• Principle 9 Signatories engage with issuers to maintain or enhance the value of assets: Signatories should describe the outcomes of engagement that is ongoing or has concluded in the preceding 12 months, undertaken directly or by others on their behalf. The Code includes a number of examples including (among others): how outcomes of engagement have informed investment decisions (buy, sell, hold); and how outcomes of engagement have informed escalation.
  • Principle 10 Signatories, where necessary, participate in collaborative engagement to influence issuers directly or by others on their behalf: Signatories should describe the outcomes of collaborative engagement. For example: a) any action or change(s) made by the issuer(s); b) how outcomes of engagement have informed investment decisions (buy, sell, hold); and c) whether their stated objectives have been met.
  • Principle 11 Signatories, where necessary, escalate stewardship activities to influence issuers: Signatories should describe the outcomes of escalation either undertaken directly or by others on their behalf. Including (for example): any action or change(s) made by the issuer(s); any action or change(s) made by the issuer(s); any action or change(s) made by the issuer(s); and any changes in engagement approach.
  • Principle 12 Signatories actively exercise their rights and responsibilities: For listed equity assets, signatories should provide examples of the outcomes of resolutions they have voted on over the past 12 months.

Overview: Six principles/reporting requirements for service providers

The six principles (and accompanying reporting requirements) for service providers are as follows:

  • Principle 1 Signatories' purpose, strategy and culture enable them to promote effective stewardship: The Code requires signatories to disclose an assessment of how effective they have been in serving the best interests of clients.
  • Principle 2 Signatories' governance, workforce, resources and incentives enable them to promote effective stewardship: Signatories should disclose both: a) how effective their chosen governance structures and processes have been in supporting their clients stewardship; and b) how they may be improved.
  • Principle 3 Signatories identify and manage conflicts of interest and put the best interests of clients first: The Code requires that signatories disclose examples of how they have addressed actual or potential conflicts. The Code states that conflicts may arise from (but are not limited to): ownership structure, business relationships, cross directorships and client interests diverging from each other.
  • Principle 4 Signatories identify and respond to market-wide and systemic risks to promote a well-functioning financial system: The Code requires signatories to disclose the extent of their contribution and an assessment of their effectiveness in identifying and responding to systemic risks and promoting well-functioning financial markets.
  • Principle 5 Signatories support clients' integration of stewardship and investment, taking into account, material environmental, social and governance issues, and communicating what activities they have undertaken: The Code requires signatories to explain: a) how they have taken account of clients' views and feedback in the provision of their services; and b) the effectiveness of their chosen methods for communicating with clients and understanding their needs, and how they evaluated their effectiveness.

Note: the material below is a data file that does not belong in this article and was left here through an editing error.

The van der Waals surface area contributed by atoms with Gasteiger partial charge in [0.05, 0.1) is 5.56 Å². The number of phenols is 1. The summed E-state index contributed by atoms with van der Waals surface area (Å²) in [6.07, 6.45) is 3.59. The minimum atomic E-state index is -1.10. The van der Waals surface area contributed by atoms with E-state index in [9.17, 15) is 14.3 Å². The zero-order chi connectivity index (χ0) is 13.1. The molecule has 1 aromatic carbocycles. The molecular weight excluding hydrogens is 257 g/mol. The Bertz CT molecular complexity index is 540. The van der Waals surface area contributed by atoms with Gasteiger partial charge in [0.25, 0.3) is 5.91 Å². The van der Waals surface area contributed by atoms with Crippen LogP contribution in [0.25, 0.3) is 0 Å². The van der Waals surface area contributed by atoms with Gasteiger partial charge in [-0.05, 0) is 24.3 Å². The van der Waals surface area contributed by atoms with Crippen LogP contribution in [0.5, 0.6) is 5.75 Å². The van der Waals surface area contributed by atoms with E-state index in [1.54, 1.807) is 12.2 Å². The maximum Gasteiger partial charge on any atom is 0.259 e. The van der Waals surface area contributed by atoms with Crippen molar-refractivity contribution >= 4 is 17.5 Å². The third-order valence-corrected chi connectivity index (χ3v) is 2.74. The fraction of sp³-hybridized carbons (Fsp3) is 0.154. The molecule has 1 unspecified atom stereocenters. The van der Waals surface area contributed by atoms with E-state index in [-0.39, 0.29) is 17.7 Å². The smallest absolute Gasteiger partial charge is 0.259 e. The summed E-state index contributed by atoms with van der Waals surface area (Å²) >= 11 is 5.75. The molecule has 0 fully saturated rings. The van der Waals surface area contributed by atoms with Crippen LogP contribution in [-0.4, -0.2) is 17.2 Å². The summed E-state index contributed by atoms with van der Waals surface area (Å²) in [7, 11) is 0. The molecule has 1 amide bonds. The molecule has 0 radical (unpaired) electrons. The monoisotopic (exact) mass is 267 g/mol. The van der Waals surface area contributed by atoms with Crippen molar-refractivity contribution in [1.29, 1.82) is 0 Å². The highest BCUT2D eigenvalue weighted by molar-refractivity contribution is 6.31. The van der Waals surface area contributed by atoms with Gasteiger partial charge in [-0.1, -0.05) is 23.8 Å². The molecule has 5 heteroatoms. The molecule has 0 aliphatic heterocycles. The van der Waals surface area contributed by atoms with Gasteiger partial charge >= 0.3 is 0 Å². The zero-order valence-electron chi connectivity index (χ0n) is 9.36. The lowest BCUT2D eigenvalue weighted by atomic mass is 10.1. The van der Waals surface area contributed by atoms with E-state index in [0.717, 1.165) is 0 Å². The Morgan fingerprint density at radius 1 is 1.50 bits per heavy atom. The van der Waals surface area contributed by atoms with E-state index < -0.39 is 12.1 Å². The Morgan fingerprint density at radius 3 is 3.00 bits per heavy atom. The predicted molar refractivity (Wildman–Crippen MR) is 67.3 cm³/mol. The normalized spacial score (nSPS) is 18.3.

• Principle 6 Signatories review their policies and assure their processes: The Code requires that signatories explain how the feedback from their review and assurance has led to continuous improvement of stewardship practices.

Broad support for the changes?

The feedback statement released with the 2020 Code, states that there was overall 'strong support' for the key proposals including: a) a focus on reporting activities and outcomes; b) the inclusion of how signatories' purpose and culture support stewardship; c) the extension of scope to asset classes beyond UK listed equity; d) a code that sets expectations for different entities in the investment chain; and e) integration of ESG issues.

[Note: The full text of the feedback statement is available here]

Why sign up?

The Code remains voluntary. The FRC's CEO, Sir Jon Thompson encouraged 'institutional investors, asset managers and their service providers to sign up to the new Code and demonstrate that they are operating across their businesses to these high standards of Stewardship.'

He added that the FRC 'will be holding signatories to account by regular review of adoption of the new Code and the quality of the reporting against its principles. Asset owners and beneficiaries will then be able to see if those investing on their behalf are doing so in accordance with their needs and views. They will also be able to see the impact of their managers decisions, particularly in relation to environmental, social and governance issues, including climate change.'

May meet other requirements? The FRC notes that 'signatories may choose to use their Report to meet the requirements of the Code and disclose information to meet other stewardship-related UK regulatory requirements or stewardship Codes.' The WSJ suggests that this may act as an incentive to reporting against the Code.

[Note: Pages 30-32 of the Code outlines the regulations/rules that signatories may satisfy by reporting against the Code.]

Transition arrangements

The FRC says that it will accept applications to the UK Stewardship Code 2012 until 31 December 2019. Organisations will remain signatories to the UK Stewardship Code until the first list of signatories to the 2020 Code is published.

To be included in the first list of signatories, organisations must submit a final report to the FRC, meeting the FRC's reporting expectations, by 31 March 2021

[Note: As part of its broader response to the Financial Services Royal Commission, The Australian Council of Superannuation Investors (ACSI) released a policy paper outlining two proposals to strengthen investment stewardship in line with global best practice and in line with growing ESG expectations. ACSI called for two changes: 1) explicit regulatory recognition (by APRA) of the importance of ESG issues in the formulation of investment strategies; and 2) a review of the regulatory framework for stewardship (including consideration of: the appropriate minimum standards and reporting, the regulatory framework and a stewardship code for institutional investors). For a summary of ACSI's proposals see: Governance News 08/05/2019]

[Note: The Australian Council of Superannuation Investors (ACSI) has released The Australian Asset Owner Stewardship Code (the Code) on 17 May 2018. The voluntary Code is open to all asset owners (including super funds, endowments and sovereign wealth funds), not just ACSI members. For a summary see: Governance News 18/05/2019.]